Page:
Implicit gender bias present in surgical field, study finds

Implicit bias is still present among many healthcare professionals, with clinicians commonly associating female physicians with family medicine and male physicians with surgery, according to a study published in JAMA Network Open.

For the study, researchers at Washington University in St. Louis looked at healthcare professionals' responses to the Implicit Association Test. The test measures implicit bias by asking healthcare professionals to rapidly sort words into categories related to gender and career trajectory. Researchers reviewed nearly 1 million test results from 2006-17.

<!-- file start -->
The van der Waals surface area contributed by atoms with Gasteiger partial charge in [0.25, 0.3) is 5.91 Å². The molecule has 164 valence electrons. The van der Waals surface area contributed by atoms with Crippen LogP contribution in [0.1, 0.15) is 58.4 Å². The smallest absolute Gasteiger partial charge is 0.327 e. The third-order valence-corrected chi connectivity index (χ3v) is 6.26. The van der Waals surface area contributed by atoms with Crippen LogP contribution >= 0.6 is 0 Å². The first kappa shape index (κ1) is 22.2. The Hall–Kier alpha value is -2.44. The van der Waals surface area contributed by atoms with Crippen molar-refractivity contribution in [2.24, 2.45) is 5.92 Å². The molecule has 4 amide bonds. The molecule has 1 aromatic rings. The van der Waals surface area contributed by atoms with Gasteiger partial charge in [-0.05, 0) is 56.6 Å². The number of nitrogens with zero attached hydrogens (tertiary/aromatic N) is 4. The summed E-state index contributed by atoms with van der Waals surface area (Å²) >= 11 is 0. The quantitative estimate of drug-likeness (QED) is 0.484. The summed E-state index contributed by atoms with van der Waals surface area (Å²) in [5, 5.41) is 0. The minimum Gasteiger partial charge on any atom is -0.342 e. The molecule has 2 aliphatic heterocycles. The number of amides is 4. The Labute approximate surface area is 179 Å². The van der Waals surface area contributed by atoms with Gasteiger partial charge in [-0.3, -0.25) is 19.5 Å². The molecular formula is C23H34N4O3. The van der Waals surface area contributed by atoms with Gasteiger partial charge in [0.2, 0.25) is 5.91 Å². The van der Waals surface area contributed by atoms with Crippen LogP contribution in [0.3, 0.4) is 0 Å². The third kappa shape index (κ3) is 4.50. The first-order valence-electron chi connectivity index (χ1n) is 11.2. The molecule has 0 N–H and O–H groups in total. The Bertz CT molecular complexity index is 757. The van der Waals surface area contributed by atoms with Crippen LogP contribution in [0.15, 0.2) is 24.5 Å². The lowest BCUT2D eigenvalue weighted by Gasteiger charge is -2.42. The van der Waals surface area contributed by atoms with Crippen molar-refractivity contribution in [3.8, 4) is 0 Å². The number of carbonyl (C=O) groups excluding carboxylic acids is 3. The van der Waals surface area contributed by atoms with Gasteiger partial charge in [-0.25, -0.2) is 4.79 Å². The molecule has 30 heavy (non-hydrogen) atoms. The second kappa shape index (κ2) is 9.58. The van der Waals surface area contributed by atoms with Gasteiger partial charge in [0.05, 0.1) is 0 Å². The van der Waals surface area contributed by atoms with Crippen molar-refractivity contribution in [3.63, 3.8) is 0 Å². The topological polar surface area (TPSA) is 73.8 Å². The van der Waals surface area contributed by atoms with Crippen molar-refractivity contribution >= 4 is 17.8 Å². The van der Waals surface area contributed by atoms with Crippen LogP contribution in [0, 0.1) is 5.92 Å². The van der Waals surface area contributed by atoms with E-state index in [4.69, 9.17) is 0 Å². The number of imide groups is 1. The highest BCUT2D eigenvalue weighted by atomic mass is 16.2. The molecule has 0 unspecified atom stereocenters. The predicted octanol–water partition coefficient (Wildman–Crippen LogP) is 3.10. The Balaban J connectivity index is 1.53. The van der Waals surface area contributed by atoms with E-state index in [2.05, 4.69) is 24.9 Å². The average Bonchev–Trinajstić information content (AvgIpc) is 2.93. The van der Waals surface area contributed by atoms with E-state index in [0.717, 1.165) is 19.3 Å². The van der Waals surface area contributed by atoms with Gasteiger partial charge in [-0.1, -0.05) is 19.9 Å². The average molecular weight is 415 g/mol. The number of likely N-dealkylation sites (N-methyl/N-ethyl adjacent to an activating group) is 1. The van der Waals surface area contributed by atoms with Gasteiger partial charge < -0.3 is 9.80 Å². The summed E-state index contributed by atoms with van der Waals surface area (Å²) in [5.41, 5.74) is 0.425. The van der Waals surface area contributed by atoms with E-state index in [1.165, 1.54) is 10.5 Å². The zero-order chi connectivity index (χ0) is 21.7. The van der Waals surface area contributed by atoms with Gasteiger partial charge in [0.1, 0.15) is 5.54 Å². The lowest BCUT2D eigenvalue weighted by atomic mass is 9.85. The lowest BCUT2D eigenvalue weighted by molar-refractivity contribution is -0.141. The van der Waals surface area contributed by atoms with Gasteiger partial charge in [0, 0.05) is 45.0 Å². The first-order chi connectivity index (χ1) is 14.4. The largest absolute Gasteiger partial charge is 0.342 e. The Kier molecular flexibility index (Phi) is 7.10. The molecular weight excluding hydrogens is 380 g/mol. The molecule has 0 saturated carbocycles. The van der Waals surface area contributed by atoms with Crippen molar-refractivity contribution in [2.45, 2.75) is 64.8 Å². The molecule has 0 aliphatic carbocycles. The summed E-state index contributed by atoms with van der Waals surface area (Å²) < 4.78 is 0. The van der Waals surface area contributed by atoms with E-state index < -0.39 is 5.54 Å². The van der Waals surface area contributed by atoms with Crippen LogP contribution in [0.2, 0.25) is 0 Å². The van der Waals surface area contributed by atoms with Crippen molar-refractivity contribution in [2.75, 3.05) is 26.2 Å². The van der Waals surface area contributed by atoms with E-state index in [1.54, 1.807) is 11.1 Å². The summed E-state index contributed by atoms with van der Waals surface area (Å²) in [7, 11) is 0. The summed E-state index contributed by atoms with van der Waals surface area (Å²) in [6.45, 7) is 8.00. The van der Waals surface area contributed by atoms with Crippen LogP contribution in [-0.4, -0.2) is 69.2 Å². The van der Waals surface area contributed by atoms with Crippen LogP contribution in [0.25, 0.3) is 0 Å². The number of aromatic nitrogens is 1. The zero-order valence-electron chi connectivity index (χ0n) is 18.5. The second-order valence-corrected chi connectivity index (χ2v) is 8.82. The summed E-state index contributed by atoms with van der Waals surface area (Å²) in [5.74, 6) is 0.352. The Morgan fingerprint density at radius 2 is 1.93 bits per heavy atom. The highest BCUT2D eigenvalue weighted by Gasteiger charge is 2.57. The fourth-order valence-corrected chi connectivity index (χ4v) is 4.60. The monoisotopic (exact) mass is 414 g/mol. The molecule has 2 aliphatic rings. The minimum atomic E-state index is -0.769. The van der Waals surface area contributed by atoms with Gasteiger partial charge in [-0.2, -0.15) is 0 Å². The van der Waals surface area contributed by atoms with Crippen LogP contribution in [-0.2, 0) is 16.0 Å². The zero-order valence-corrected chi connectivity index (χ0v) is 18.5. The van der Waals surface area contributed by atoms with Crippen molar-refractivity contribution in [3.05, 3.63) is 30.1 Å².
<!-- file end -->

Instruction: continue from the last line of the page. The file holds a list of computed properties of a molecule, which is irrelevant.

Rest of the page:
Healthcare professionals strongly associated men with career-related words and women with family-related words. The 131 surgeons involved in the study also associated male physicians with surgery and female physicians with family medicine.

"Awareness of the existence of implicit biases is an important first step toward minimizing their potential effect," researchers concluded.

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